'Dome will bear no resemblance to home for A's

Quirks of indoor facility shorten odds for Twins


October 04, 2002|By Joe Christensen | Joe Christensen,SUN STAFF

MINNEAPOLIS - The questions have come at the Oakland Athletics all week, like inquiries from concerned citizens. Are they sure they are prepared for what they will encounter today inside the Metrodome?

Game 3 of their Division Series with the Minnesota Twins brings them to a place where an enclosed stadium, artificial turf and sellout crowds waving white Homer Hankies can combine to create the perfect storm.

Playing in the quirky Metrodome is hard enough for a visiting team during the regular season, with its off-white roof camouflaging the baseball every time someone hits it in the air.

But now it's the postseason. The big curtain in the upper deck has been lifted, exposing thousands of extra seats, and sellout crowds of 55,000-plus are expected for the next two games.

Every Twins fan above the age of 20 can remember what a distinct home-field advantage this team enjoyed during its 1987 and 1991 playoff runs. Those World Series title teams combined to go 11-1 at home and 5-7 on the road in the playoffs, and this is the first time the Twins have been back.

So with this series tied at one game apiece, old Twins can't wait to see what the home fans have in store for the A's.

"When we get home, you'll see, it's going to be totally different," Hall of Fame center fielder Kirby Puckett said this week at Network Associates Coliseum, where the crowds for the first two games averaged 33,403.

"It's going to be loud," Puckett promised. "It's going to be incredible, people waving these hankies. You can't hear. This conversation wouldn't happen. We scared some people in there. They didn't like playing in the dome."

Opposing teams didn't like it very much this season, either. Minnesota won two of every three games at home and went .500 on the road. Perhaps most telling was the Twins' record in the first game of a series at the Metrodome: 23-3.

Historically, visiting teams have a hard time coming in and making the adjustments. The Orioles, for example, won five of six games against Minnesota this season, with the only loss coming in Game 1 of their three-game series at the Metrodome. On June 4, Cleveland opened a series here and lost, 23-2.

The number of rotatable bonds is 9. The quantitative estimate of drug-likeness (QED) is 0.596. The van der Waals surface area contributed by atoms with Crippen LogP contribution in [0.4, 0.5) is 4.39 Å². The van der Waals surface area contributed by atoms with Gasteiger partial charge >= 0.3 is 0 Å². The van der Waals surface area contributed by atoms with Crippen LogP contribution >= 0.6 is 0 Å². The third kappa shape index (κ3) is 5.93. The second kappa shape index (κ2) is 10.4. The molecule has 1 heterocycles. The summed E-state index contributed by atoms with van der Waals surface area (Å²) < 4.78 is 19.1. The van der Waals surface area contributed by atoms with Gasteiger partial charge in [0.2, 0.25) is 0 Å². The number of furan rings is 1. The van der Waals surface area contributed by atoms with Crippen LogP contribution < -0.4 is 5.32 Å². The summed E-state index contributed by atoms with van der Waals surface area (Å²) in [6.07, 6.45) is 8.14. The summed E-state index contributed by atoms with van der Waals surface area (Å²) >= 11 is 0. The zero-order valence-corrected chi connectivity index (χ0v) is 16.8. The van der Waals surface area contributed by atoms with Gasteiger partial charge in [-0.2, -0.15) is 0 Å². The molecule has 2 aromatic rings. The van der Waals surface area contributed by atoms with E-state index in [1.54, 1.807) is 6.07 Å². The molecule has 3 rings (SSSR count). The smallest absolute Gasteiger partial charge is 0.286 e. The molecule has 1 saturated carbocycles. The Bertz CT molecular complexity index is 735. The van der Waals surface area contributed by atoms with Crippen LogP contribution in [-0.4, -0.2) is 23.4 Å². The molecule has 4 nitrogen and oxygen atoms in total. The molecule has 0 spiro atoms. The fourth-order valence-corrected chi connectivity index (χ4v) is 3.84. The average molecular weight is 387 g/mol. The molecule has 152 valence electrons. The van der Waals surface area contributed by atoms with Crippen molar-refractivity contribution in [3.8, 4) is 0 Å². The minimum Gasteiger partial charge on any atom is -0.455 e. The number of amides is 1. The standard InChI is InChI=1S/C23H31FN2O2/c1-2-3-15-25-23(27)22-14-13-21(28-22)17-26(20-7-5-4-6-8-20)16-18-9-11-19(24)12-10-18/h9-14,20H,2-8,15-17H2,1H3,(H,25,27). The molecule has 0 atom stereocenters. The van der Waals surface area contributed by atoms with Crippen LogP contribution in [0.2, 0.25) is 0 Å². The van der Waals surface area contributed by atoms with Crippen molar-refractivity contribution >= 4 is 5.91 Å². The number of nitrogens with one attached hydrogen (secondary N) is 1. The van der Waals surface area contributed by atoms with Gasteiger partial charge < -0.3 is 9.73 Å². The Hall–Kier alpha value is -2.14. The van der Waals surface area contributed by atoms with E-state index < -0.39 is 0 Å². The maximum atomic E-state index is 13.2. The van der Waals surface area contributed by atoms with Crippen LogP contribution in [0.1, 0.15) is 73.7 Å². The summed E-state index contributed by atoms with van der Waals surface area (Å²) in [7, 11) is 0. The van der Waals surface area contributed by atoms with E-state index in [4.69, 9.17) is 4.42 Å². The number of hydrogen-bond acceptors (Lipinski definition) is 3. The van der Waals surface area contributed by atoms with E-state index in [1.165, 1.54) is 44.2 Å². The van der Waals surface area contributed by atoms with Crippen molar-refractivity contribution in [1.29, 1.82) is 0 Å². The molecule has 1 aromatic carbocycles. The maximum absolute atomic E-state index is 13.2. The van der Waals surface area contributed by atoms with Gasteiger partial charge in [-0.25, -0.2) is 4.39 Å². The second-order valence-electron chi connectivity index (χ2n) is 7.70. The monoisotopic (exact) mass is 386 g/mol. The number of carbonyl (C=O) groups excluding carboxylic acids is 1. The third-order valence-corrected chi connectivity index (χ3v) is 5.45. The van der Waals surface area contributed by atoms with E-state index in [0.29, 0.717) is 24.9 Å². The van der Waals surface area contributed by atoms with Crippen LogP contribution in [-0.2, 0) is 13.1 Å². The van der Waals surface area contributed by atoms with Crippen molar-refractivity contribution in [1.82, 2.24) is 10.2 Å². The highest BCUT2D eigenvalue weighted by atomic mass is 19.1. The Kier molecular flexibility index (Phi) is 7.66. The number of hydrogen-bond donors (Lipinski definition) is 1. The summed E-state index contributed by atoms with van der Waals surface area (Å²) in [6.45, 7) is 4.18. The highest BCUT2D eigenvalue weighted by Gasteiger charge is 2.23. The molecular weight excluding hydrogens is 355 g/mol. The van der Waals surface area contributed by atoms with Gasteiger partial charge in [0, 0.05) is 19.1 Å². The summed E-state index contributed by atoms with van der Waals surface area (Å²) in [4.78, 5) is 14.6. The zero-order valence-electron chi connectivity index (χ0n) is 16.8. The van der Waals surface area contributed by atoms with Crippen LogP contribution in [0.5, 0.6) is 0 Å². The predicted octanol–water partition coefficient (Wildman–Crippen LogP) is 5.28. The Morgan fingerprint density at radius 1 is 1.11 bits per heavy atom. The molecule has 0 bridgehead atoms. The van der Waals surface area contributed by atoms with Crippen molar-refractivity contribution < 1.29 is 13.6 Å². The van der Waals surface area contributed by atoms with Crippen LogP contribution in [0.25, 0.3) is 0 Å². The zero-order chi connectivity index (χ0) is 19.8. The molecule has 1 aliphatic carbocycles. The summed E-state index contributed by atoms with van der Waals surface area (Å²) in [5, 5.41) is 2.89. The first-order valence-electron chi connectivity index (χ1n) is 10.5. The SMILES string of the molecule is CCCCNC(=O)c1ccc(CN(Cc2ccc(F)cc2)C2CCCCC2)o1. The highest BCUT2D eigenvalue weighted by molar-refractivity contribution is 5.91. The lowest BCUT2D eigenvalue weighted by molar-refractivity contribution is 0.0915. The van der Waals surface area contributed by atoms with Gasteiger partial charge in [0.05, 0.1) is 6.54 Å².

On Sept. 6, Oakland came in riding a 20-game winning streak and lost, 6-0. The A's, however, did rebound to win the final two games of that series.

"Each team that comes in here is a little different," Twins manager Ron Gardenhire said. "When we are on that Astroturf, we are fast, and we have to use it to our advantage. Oakland does a good job of pitching, so we know it's going to be tough no matter where we're at."

A's manager Art Howe fielded questions about the Metrodome before and after his team's 9-1 victory in Game 2. He wasn't overly concerned.

"We were there just this past month, so I think we'll remember what it's like," Howe said. "But you know, the crowd noise will definitely have some effect, and we have to be aware that communication is going to be a problem there."

Oakland left fielder David Justice, who played for the Atlanta Braves team that lost to the Twins in the 1991 World Series, said outfielders must rely on hand signals to avoid colliding in pursuit of fly balls.

Other than that, the A's pretty much dismissed the thought of being affected by the noise. Howe picked 23-game winner Barry Zito as today's starter, and Zito is known for putting himself in a Zen-like trance before taking the mound.

"It's probably pretty loud," Zito said, "but Yankee Stadium was pretty loud, too. Blocking out the crowd is blocking out the crowd. If it's 10, 15 decibels more than Seattle or Yankee Stadium, I don't think it makes a difference. You are either susceptible to it, or you are not."

After getting crushed in Game 2, the Twins couldn't wait to get home. But they felt very good leaving Oakland with a split, considering they didn't pitch or field well in either game.

Twins pitcher Joe Mays made it sound like they left home without their security blanket. "I wish we could pack the dome up and take it with us wherever we go," he said.

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